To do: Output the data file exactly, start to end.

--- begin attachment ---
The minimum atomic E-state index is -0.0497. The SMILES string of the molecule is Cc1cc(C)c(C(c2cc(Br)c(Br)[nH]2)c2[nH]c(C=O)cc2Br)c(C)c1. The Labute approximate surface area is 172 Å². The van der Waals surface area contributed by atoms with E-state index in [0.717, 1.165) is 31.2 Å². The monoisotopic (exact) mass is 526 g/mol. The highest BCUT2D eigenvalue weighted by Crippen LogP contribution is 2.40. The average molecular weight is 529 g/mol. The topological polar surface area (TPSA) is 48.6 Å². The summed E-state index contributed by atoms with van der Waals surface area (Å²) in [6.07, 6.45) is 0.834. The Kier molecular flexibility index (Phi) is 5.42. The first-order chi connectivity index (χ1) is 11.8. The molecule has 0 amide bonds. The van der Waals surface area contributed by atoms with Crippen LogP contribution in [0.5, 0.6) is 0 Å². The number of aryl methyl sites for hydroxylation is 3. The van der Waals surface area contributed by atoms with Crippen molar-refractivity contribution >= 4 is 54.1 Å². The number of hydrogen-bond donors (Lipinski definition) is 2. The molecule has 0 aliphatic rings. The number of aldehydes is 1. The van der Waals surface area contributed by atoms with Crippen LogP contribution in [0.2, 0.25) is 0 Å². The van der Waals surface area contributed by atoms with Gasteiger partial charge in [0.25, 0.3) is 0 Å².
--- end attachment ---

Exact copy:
The minimum atomic E-state index is -0.0497. The SMILES string of the molecule is Cc1cc(C)c(C(c2cc(Br)c(Br)[nH]2)c2[nH]c(C=O)cc2Br)c(C)c1. The Labute approximate surface area is 172 Å². The van der Waals surface area contributed by atoms with E-state index in [0.717, 1.165) is 31.2 Å². The monoisotopic (exact) mass is 526 g/mol. The highest BCUT2D eigenvalue weighted by Crippen LogP contribution is 2.40. The average molecular weight is 529 g/mol. The topological polar surface area (TPSA) is 48.6 Å². The summed E-state index contributed by atoms with van der Waals surface area (Å²) in [6.07, 6.45) is 0.834. The Kier molecular flexibility index (Phi) is 5.42. The first-order chi connectivity index (χ1) is 11.8. The molecule has 0 amide bonds. The van der Waals surface area contributed by atoms with Crippen LogP contribution in [0.5, 0.6) is 0 Å². The number of aryl methyl sites for hydroxylation is 3. The van der Waals surface area contributed by atoms with Crippen molar-refractivity contribution >= 4 is 54.1 Å². The number of hydrogen-bond donors (Lipinski definition) is 2. The molecule has 0 aliphatic rings. The number of aldehydes is 1. The van der Waals surface area contributed by atoms with Crippen LogP contribution in [0.2, 0.25) is 0 Å². The van der Waals surface area contributed by atoms with Gasteiger partial charge in [0.25, 0.3) is 0 Å².